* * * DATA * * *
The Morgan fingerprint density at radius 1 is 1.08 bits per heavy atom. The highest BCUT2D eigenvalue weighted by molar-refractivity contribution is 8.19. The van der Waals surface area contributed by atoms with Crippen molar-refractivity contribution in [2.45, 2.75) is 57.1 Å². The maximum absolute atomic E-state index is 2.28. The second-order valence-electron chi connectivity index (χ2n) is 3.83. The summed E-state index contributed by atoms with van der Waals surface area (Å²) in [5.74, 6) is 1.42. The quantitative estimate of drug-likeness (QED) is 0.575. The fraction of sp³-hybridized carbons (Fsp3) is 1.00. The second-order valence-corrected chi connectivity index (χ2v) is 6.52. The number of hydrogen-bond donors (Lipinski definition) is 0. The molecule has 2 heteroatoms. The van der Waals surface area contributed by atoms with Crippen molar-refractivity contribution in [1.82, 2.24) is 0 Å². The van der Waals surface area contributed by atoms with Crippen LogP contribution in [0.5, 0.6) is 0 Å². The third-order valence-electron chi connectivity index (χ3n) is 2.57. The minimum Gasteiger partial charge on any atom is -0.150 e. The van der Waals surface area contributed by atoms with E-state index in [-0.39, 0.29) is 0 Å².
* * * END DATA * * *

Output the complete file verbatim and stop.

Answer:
The Morgan fingerprint density at radius 1 is 1.08 bits per heavy atom. The highest BCUT2D eigenvalue weighted by molar-refractivity contribution is 8.19. The van der Waals surface area contributed by atoms with Crippen molar-refractivity contribution in [2.45, 2.75) is 57.1 Å². The maximum absolute atomic E-state index is 2.28. The second-order valence-electron chi connectivity index (χ2n) is 3.83. The summed E-state index contributed by atoms with van der Waals surface area (Å²) in [5.74, 6) is 1.42. The quantitative estimate of drug-likeness (QED) is 0.575. The fraction of sp³-hybridized carbons (Fsp3) is 1.00. The second-order valence-corrected chi connectivity index (χ2v) is 6.52. The number of hydrogen-bond donors (Lipinski definition) is 0. The molecule has 2 heteroatoms. The van der Waals surface area contributed by atoms with Crippen molar-refractivity contribution in [1.82, 2.24) is 0 Å². The van der Waals surface area contributed by atoms with Crippen LogP contribution in [0.5, 0.6) is 0 Å². The third-order valence-electron chi connectivity index (χ3n) is 2.57. The minimum Gasteiger partial charge on any atom is -0.150 e. The van der Waals surface area contributed by atoms with E-state index in [-0.39, 0.29) is 0 Å².